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A market opportunity?

By Judy Martel · Bankrate.com
Tuesday, August 9, 2011
Posted: 3 pm ET

For all the bad news causing turmoil in the stock market, some wealthy investors are seeing a silver lining in the form of a buying opportunity. While investors have been broadly fleeing the market recently in favor of cash, many of the wealthy are being advised to maintain their equity position, or to buy.

But it's a risky proposition to assume that a market drop creates buying opportunities. "We are skeptical of analysts' estimates of forward earning, especially if growth in the developed countries continues to slow," says Brent Fykes, senior investment partner at multifamily office GenSpring. "And we don't make allocation calls on the recent past in stock prices."

Tuesday afternoon, the Dow Jones Industrial Average was down 4.85 percent for the year and the S&P was down 8.93 percent. But many analysts maintain we're in for a market rally during the second half of the year. Characteristics of this downturn are not like the slide in 2008, they say, because so many factors are different. Back then, banks were lending beyond their means and Americans were carrying way too much debt.

"We don't feel like this a 2008 redo just yet," agrees Fykes. "But obviously it could change with the debt issues in Europe, which could be contagious to their banking system and then on to the global banking system."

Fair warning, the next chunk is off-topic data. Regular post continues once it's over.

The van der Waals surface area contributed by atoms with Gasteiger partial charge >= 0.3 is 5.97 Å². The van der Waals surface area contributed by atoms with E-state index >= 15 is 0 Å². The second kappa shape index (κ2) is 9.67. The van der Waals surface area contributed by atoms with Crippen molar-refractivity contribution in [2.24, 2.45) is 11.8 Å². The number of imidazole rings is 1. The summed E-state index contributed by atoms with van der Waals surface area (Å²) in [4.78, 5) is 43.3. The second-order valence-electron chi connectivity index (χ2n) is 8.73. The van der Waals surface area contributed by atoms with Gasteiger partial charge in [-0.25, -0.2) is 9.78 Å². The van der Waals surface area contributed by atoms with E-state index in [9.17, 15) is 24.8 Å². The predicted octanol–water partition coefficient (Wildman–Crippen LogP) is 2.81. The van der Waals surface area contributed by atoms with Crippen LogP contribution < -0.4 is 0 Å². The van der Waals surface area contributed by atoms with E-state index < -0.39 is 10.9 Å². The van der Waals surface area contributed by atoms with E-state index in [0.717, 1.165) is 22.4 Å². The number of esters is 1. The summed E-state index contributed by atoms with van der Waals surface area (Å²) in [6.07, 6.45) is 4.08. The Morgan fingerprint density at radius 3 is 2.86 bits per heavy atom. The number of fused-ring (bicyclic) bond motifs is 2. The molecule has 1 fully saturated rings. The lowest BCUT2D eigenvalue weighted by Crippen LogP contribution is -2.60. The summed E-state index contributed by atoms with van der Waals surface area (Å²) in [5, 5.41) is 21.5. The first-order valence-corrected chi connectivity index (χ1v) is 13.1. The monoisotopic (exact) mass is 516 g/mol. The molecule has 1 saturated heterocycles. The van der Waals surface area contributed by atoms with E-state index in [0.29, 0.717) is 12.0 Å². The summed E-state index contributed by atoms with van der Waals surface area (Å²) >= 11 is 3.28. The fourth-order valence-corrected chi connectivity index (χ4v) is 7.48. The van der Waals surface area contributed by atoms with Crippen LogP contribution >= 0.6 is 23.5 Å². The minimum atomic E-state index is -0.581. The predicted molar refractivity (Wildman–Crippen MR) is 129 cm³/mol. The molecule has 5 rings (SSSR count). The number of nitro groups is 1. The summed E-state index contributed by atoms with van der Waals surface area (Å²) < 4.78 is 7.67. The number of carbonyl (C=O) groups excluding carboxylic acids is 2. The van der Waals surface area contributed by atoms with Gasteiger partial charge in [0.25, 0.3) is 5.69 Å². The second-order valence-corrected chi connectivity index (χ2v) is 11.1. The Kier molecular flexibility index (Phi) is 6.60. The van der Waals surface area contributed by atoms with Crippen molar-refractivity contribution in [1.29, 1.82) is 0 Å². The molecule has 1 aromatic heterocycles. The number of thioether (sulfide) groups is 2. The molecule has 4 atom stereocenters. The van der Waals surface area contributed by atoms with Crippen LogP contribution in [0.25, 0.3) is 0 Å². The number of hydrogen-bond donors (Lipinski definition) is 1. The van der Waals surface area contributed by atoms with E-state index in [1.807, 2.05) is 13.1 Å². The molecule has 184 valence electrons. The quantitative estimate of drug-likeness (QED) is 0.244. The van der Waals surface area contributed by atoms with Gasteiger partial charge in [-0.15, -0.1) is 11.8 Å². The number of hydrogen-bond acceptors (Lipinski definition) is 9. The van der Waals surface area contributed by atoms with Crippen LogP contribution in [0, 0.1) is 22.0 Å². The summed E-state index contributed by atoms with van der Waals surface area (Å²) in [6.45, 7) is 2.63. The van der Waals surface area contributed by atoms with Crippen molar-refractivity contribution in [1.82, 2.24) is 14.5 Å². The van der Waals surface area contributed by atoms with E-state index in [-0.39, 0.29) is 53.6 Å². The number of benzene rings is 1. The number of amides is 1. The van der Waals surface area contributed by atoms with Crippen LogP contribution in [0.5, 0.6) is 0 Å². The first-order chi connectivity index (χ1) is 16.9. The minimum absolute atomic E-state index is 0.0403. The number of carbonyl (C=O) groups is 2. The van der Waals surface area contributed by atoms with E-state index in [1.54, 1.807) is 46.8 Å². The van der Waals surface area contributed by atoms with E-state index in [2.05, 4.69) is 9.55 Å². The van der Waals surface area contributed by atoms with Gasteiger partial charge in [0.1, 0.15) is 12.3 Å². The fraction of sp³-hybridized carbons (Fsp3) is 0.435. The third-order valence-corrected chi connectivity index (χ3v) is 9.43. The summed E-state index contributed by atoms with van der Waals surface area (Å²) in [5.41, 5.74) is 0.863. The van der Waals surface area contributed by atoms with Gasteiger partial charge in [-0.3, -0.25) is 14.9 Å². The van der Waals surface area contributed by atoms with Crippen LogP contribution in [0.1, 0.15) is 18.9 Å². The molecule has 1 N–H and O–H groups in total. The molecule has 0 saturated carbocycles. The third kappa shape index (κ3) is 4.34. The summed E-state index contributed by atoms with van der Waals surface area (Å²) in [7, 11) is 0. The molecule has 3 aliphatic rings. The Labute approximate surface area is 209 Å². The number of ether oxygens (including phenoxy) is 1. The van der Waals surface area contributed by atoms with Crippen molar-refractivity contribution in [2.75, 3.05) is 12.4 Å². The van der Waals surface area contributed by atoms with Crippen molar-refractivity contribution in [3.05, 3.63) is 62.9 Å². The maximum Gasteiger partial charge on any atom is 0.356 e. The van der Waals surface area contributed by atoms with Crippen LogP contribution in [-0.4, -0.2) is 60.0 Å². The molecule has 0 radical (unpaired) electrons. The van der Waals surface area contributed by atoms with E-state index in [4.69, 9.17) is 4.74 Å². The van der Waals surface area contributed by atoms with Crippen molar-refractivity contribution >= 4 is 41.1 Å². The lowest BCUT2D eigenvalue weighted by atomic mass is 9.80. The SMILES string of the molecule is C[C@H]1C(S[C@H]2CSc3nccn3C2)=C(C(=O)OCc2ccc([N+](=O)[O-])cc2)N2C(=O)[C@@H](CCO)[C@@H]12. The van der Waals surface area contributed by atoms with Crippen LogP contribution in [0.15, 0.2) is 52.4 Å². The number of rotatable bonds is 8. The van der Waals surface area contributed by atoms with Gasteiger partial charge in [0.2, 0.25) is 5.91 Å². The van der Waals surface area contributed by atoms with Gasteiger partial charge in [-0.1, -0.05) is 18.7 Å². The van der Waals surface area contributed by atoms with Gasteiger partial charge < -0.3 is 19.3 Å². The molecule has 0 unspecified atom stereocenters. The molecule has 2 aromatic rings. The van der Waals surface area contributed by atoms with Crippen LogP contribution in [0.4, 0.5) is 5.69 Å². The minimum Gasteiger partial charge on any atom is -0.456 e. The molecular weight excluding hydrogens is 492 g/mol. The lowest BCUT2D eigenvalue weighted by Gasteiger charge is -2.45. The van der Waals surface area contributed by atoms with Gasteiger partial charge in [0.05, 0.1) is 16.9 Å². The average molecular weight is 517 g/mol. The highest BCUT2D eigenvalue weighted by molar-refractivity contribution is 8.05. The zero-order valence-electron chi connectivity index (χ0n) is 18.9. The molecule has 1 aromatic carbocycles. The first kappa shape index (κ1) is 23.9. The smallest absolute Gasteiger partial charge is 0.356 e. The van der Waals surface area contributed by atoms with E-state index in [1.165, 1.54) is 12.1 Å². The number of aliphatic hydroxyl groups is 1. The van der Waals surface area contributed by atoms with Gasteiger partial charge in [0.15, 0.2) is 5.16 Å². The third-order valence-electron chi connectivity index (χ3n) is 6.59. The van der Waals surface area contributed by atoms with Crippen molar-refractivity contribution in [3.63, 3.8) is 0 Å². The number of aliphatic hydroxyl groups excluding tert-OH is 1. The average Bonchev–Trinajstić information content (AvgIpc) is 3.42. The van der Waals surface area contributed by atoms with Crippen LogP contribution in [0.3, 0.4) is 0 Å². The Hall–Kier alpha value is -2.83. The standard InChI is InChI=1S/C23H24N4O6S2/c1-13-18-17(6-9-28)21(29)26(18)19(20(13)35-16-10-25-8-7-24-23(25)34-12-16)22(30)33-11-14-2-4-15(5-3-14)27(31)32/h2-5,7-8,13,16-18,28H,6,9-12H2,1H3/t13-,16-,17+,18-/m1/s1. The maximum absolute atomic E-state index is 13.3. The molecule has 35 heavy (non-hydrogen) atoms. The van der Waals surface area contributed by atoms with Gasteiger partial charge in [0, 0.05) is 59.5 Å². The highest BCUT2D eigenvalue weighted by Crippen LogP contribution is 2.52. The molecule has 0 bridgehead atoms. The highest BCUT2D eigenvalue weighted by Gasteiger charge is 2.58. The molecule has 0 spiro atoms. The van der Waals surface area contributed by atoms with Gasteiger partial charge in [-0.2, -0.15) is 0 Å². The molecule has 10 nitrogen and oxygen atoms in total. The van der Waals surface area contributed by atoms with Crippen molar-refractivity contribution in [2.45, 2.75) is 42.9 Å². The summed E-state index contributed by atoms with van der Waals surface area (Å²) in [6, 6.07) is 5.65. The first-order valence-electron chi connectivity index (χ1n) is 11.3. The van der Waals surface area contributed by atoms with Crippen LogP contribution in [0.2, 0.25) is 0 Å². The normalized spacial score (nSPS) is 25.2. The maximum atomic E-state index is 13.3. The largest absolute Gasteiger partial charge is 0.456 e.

Some advisers feel that the price-to-earnings ratio of large stocks in the S&P 100 index is so much lower than the same ratio in the Russell 2000 Index of small stocks (12 versus 33) it creates a buying opportunity for large-cap stocks. But Fykes advises caution.

"The risk still outweighs the reward when allocating capital to equities for wealthy clients. Long/short equity, global fixed income, non-directional hedge investments (also called absolute return funds because they are designed to produce a return no matter what the market is doing) and managed futures appear, to us, to be much better risk/return tradeoffs in client portfolios today," he says. "When we get the improving fundamentals and measurable cheapness, we will allocate greater capital to equities."

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